On 3 August 2010 the U.N. Special Rapporteur on Extrajudicial, Summary or Arbitrary Executions, Professor Philip Alston of the School of Law of New York University, formerly an Australian and incidentally the author of a Report on ‘targeted killing' submitted to the U.N. Human Rights Council in June 2010, had issued a statement. It said: “The United States' assertion of an ever-expanding but ill-defined license to commit targeted killings against individuals around the globe, without accountability, does grave damage to the international legal frameworks designed to protect the right to life. Targeted killing -- defined as the intentional, premeditated, and deliberate use of lethal force, by a state or its agents acting under color of law, against a specific individual who is not in the perpetrator's custody -- is permitted only in exceptional circumstances. Targeted killing is usually legal only in armed conflict situations when used against combatants or fighters, or civilians who directly engage in combat-like activities, and international law requires that any state that uses targeted killing must demonstrate that its actions comply with the laws of war.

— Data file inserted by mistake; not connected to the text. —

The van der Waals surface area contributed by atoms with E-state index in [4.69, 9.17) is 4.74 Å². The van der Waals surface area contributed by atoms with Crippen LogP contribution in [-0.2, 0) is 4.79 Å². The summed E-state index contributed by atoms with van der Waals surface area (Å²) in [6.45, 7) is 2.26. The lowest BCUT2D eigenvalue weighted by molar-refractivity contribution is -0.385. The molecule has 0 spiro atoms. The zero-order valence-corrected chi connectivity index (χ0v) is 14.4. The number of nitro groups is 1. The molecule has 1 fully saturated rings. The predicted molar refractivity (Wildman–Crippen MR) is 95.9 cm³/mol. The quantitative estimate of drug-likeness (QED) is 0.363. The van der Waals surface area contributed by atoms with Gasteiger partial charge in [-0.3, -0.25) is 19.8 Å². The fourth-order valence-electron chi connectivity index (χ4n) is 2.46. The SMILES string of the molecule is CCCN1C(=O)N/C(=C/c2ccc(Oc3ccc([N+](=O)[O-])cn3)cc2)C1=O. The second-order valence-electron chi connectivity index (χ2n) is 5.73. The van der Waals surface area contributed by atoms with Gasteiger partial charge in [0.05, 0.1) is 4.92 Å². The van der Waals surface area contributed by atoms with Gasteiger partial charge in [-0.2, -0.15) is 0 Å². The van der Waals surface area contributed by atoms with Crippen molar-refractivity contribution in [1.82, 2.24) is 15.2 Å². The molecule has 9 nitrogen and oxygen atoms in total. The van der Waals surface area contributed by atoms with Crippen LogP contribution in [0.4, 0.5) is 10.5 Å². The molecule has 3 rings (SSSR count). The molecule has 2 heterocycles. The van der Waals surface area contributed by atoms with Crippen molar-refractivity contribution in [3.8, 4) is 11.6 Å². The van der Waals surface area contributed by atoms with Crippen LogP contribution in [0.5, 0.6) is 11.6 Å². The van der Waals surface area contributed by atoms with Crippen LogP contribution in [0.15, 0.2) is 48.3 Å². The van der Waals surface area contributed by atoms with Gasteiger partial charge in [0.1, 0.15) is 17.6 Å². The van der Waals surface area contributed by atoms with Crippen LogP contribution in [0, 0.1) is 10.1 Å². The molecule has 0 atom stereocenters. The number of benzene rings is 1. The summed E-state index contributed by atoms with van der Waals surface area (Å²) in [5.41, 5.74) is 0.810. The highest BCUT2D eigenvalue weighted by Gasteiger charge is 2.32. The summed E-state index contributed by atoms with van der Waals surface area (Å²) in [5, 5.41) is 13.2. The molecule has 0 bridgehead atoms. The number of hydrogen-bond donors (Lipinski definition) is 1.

To comply with its accountability obligations, the United States should disclose when and where it has authorized its forces, including the Central Intelligence Agency, to kill, the criteria for individuals who may be killed, how the U.S. Government ensures killings are legal, and what follow-up there is when civilians are illegally killed. Disclosure of these basic legal determinations is the very essence of accountability, but the United States has so far failed to meet this requirement. Instead, it has claimed a broad and novel theory that there is a 'law of 9/11' that enables it to legally use force in the territory of other States as part of its inherent right to self-defence on the basis that it is in an armed conflict with al-Qaeda, the Taliban and undefined ‘associated forces'. This expansive and open-ended interpretation of the right to self-defence threatens to destroy the prohibition on the use of armed force contained in the UN Charter, which is essential to the international rule of law. If other states were to claim the broad-based authority that the United States does, to kill people anywhere, anytime, the result would be chaos. The serious challenges posed by terrorism are undeniable, but the fact that enemies do not play by the rules does not mean that the U.S. Government can unilaterally re-interpret them or cast them aside. The credibility of the U.S. Government's claim that it has turned the page on previous wrongdoing and seeks to uphold the rule of law in its actions against alleged ‘terrorists' is called into question by its targeted killing policy.” [Emphasis added]